Voters from Cooch Behar display their identity cards (Image- PTI)
The heat in the poll-bound West Bengal is unprecedented at the moment and can be compared to what we saw during the assembly election of 2011, when Mamata Banerjee-led Trinamool Congress came to power ending a 34-year Left Front rule.
While West Bengal has always been a state where 'class not caste' and 'development not appeasement' have been the poll plank, the shift in the narrative of the two dominant parties in the fray is hard to miss. Sure, the politicians are promising job creation, attacking each other for graft, and talking of upgrading welfare as usual, but there is no denying the fact that identity politics has taken the centre stage this time.
Let us look at some of the key poll issues of West Bengal election 2021:
Identity politics: Both the Trinamool and the BJP are leaving no stone unturned to win the votes of the Koch Rajbonshi. From promises of naming paramilitary and police forces to honour the community hero to eulogising the heroics of the Rajbonshis, both parties have gone the extra mile to please the people of Cooch Behar.
Next comes the politically influential Matuas, a Scheduled Caste group who sought refuge in India to escape the religious persecution in Bangladesh. They had been loyal to the Left for decades, before shifting allegiance to the BJP that has promised to expedite the process to grant them Indian citizenship. The BJP has now gone ahead and promised every refugee family Rs 10,000 per year for five years through DBT if they are voted to power in West Bengal.
Women empowerment: BJP’s election manifesto for Bengal promised reservation for women in government jobs and the party in general has accused Didi’s government of failing to guarantee women’s safety.
Corruption: No party in fray in the Bengal elections has shied away from training guns on the others, attacking them with corruption charges. The saffron party has accused Mamata of nepotism too, claiming she has invested her energy these past years in securing her nephew Abhishek Banerjee’s political career only. Graft charges have been levelled as well, with the in-laws of Abhishek being grilled by central investigating agencies in connection with the coal scam. Additionally, the multi crore Saradha scheme scam has also mired the ruling TMC in controversies. However, the corruption blame game has not helped either party much thus far as the former AITC deputy chief Mukul Roy is currently BJP’s national vice president. In fact, TMC turncoats Suvendu Adhikari and Sovan Chatterjee are also scam accused. This should explain why the BJP has spoken more against the alleged “cut money culture of the Trinamool Congress government” more than the Saradha scam.
Healthcare: After the saffron gang pointed out the “crumbling health care system” of Bengal, Didi was quick to introduce the new Swasthya Sathi scheme 2021 issuing health insurance cards to families in the name of the senior most female member. However, the villages and small towns of Bengal are really in desperate need of a healthcare upgrade, which the BJP has reminded the voters from time to time during their campaign trail.
Communal politics: Mamata’s politics could be branded as populism, as the incumbent CM has constantly strived to launch “scheme for all” policies, helping her strengthen her benefactor image. However, she started getting called out for alleged appeasement of the Muslim community after a subsidy was announced for Imams and Muezzins.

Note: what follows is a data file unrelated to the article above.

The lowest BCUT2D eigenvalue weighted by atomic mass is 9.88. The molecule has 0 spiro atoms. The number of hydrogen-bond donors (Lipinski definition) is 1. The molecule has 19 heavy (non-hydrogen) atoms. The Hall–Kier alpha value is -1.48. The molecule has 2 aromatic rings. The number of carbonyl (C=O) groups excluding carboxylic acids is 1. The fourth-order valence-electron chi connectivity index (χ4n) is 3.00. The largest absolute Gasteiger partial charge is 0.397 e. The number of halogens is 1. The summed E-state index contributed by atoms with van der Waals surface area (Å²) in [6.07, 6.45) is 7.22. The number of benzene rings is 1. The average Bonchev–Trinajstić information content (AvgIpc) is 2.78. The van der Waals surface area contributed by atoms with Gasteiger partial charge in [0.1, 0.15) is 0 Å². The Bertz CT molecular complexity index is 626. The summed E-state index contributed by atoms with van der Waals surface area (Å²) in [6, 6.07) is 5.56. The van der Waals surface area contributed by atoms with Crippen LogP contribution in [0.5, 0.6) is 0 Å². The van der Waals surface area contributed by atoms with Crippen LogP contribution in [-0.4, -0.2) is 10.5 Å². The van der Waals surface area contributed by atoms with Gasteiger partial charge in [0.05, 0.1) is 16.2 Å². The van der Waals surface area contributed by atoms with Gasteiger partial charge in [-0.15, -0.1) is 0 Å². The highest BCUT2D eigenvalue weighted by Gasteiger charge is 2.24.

Over 25 percent of Bengal’s population comprises of Muslims, who might have posed a threat to BJP’s wishes to reign Bengal (with its overzealous Hindutva narrative), had it not been for the Indian Secular Front (ISF) led by Abbas Siddiqui. The entry of this minorities party into Bengal politics means an obvious erosion of Mamata’s votes, meaning a better chance for the saffron party to win.
The strong polarisation in the 2021 West Bengal assembly elections have been identified by the Left, TMC, and also the BJP, with each blaming the other for the hitherto unknown communally charged environment.
TMC leader and MP Sougata Roy had said: “This time, assembly elections will be different from the ones we have witnessed since independence. The BJP has long been trying to create divisions among the communities. But we will fight against it and work to unite people.”
BJP state president Dilip Ghosh countered this by saying: “Appeasement politics and injustice towards the state's majority community by the TMC government has indeed led to communal polarisation in Bengal.”
CPI(M) politburo member Mohammed Salim, said on the other hand: “Had communal narrative been at play in the past (during CPI-M rule), people would have seen the saffron camp and other fundamentalist forces gaining ground back then. But that was not the case…”
Development: West Bengal evidently lacks long term economic plans for job creation or to boost the formal sectors. When Mamata rose to power after driving the Tatas out of Bengal, it sealed her image as someone opposed to industrialisation forever. There has been slow, MSME-driven growth in the state over the years, but it has no major external investment to boast of. Highlighting these concerns, BJP leaders have constantly spoken about “ashol poribortan” in Bengal with promises of a “Shonar Bangla” where industries will flourish once again.
The insider-outsider debate: Every time Prime Minister Narendra Modi tried stoking “Bengali pride”, Mamata hit out with a “daughter of Bengal” narrative. She has spared no chance to remind the voters of Bengal that the saffron camp works at the behest of the “Gujaratis”, claiming they will never understand the essence of Bengal as she does.
The BJP, on the other hand, has harped on the issue of illegal immigration, which truly has plagued the state for years now.